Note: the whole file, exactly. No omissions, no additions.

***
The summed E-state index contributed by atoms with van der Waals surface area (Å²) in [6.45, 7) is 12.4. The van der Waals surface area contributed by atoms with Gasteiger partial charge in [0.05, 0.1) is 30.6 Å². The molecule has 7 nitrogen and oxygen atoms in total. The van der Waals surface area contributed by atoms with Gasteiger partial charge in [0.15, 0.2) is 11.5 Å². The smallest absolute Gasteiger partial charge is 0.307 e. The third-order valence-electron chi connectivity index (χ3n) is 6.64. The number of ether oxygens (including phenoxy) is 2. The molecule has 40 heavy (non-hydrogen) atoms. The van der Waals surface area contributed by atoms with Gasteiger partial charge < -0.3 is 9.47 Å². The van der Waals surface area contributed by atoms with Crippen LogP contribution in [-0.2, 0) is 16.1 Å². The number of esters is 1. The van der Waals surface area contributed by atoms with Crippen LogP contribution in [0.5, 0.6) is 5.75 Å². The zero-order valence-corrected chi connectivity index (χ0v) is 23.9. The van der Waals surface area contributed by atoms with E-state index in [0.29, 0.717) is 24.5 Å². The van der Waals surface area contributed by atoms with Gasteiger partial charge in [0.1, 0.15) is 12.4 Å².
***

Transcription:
The summed E-state index contributed by atoms with van der Waals surface area (Å²) in [6.45, 7) is 12.4. The van der Waals surface area contributed by atoms with Gasteiger partial charge in [0.05, 0.1) is 30.6 Å². The molecule has 7 nitrogen and oxygen atoms in total. The van der Waals surface area contributed by atoms with Gasteiger partial charge in [0.15, 0.2) is 11.5 Å². The smallest absolute Gasteiger partial charge is 0.307 e. The third-order valence-electron chi connectivity index (χ3n) is 6.64. The number of ether oxygens (including phenoxy) is 2. The molecule has 40 heavy (non-hydrogen) atoms. The van der Waals surface area contributed by atoms with Gasteiger partial charge < -0.3 is 9.47 Å². The van der Waals surface area contributed by atoms with Crippen LogP contribution in [-0.2, 0) is 16.1 Å². The number of esters is 1. The van der Waals surface area contributed by atoms with Crippen LogP contribution in [0.5, 0.6) is 5.75 Å². The zero-order valence-corrected chi connectivity index (χ0v) is 23.9. The van der Waals surface area contributed by atoms with E-state index in [0.29, 0.717) is 24.5 Å². The van der Waals surface area contributed by atoms with Gasteiger partial charge in [0.1, 0.15) is 12.4 Å².